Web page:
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Families of people who died in county jails slam Sheriff's Department following state audit

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John Carroll
Relatives of inmates who died while in jails run by the San Diego County Sheriff's Department address the media on front of Department Headquarters on February 4, 2022.

The audit, released Thursday, is highly critical of how the Sheriff's Department has run its jails.

In front of San Diego Sheriff’s Department headquarters Friday, there was a gathering of family members whose loved ones died while in jails run by the Sheriff’s Department.

Among them was Sundee Weddle and her daughter Sabrina. Sundee’s son, Sabrina’s brother Saxon died in the central jail in July of last year.

“When something like this happens, not only are you grieving the loss, the devastating loss of having to bury my young son. He had just turned 22. Simultaneously, I’m trying to find out what happened," Sundee said.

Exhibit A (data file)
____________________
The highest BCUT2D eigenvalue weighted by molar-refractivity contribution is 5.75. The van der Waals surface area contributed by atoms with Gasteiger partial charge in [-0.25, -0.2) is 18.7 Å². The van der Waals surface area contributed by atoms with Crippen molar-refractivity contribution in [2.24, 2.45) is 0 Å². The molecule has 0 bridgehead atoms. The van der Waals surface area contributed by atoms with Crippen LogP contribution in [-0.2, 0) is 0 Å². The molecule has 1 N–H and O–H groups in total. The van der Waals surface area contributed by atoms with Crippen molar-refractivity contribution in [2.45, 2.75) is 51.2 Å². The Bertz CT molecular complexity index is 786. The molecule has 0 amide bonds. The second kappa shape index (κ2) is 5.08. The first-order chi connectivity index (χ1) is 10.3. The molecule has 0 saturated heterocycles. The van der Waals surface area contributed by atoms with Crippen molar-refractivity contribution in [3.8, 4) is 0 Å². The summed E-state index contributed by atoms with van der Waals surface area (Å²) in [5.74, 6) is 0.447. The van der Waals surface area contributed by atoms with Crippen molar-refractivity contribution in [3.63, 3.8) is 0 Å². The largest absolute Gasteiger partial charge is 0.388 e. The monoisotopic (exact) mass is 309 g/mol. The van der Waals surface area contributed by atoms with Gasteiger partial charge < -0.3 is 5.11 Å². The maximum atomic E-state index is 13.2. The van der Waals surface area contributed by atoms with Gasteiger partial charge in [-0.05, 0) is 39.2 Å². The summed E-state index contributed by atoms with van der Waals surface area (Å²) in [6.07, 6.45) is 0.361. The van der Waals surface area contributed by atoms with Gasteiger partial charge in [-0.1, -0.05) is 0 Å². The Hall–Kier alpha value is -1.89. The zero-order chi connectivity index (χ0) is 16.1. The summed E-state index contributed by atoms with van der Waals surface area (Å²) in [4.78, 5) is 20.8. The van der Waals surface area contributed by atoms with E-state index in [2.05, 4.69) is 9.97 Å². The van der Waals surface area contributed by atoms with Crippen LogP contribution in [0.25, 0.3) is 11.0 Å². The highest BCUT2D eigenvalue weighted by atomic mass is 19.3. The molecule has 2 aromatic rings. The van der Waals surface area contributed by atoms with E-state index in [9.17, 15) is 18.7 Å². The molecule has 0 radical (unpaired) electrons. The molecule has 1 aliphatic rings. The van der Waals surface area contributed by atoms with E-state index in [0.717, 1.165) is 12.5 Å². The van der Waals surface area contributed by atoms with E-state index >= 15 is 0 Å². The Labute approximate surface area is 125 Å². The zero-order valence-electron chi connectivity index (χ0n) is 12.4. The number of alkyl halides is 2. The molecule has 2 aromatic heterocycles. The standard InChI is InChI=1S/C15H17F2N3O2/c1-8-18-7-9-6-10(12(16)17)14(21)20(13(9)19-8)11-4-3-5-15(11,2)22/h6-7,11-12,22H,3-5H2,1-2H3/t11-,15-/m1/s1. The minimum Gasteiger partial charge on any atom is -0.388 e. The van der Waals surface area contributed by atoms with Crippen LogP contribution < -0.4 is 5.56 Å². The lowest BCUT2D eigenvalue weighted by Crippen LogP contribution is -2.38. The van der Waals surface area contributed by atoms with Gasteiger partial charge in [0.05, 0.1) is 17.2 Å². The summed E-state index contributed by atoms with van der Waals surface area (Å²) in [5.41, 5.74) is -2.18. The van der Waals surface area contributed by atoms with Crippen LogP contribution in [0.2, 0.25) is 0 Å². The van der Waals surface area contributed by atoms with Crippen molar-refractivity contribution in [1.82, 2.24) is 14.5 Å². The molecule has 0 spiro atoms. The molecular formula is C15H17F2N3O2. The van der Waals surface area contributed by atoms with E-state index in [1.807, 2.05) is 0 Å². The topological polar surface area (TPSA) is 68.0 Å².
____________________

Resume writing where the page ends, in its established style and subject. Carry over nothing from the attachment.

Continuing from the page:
What happened — the circumstances surrounding 185 deaths in Sheriff’s Department jails over the last 15 years, was what the California State Auditor’s office investigated. That investigation led to a scathing report released Thursday. It contained suggestions for how the Department can improve across a number of areas including intake screening, medical and mental health follow up, safety checks and more.

RELATED: State Audit: San Diego County fails to curb inmate deaths

A statement released by the Sheriff's Department said in part that it supports many of the recommendations from the Joint Legislative Audit Committee, which requested the audit. The department said it takes the findings of the audit seriously and that it’s taking action to implement the recommendations.

But that's not good enough for family members of those who died in custody or for civil justice advocates who joined them.

“We can’t find accountability, we can’t find transparency even because autopsies are locked, police reports and things like that. Family cannot get the proper documents to see what actually happened to their loved one. This is a continuing insult to injury," said Yusef Miller with the North County Equity and Justice Coalition.

Following Sheriff Gore's retirement on Thursday, Miller said he’s cautiously optimistic things will improve.

But even if they do, the changes will be too little, too late for these families, many of whom are still in the dark about exactly how their loved ones died in jails run by the Sheriff’s Department.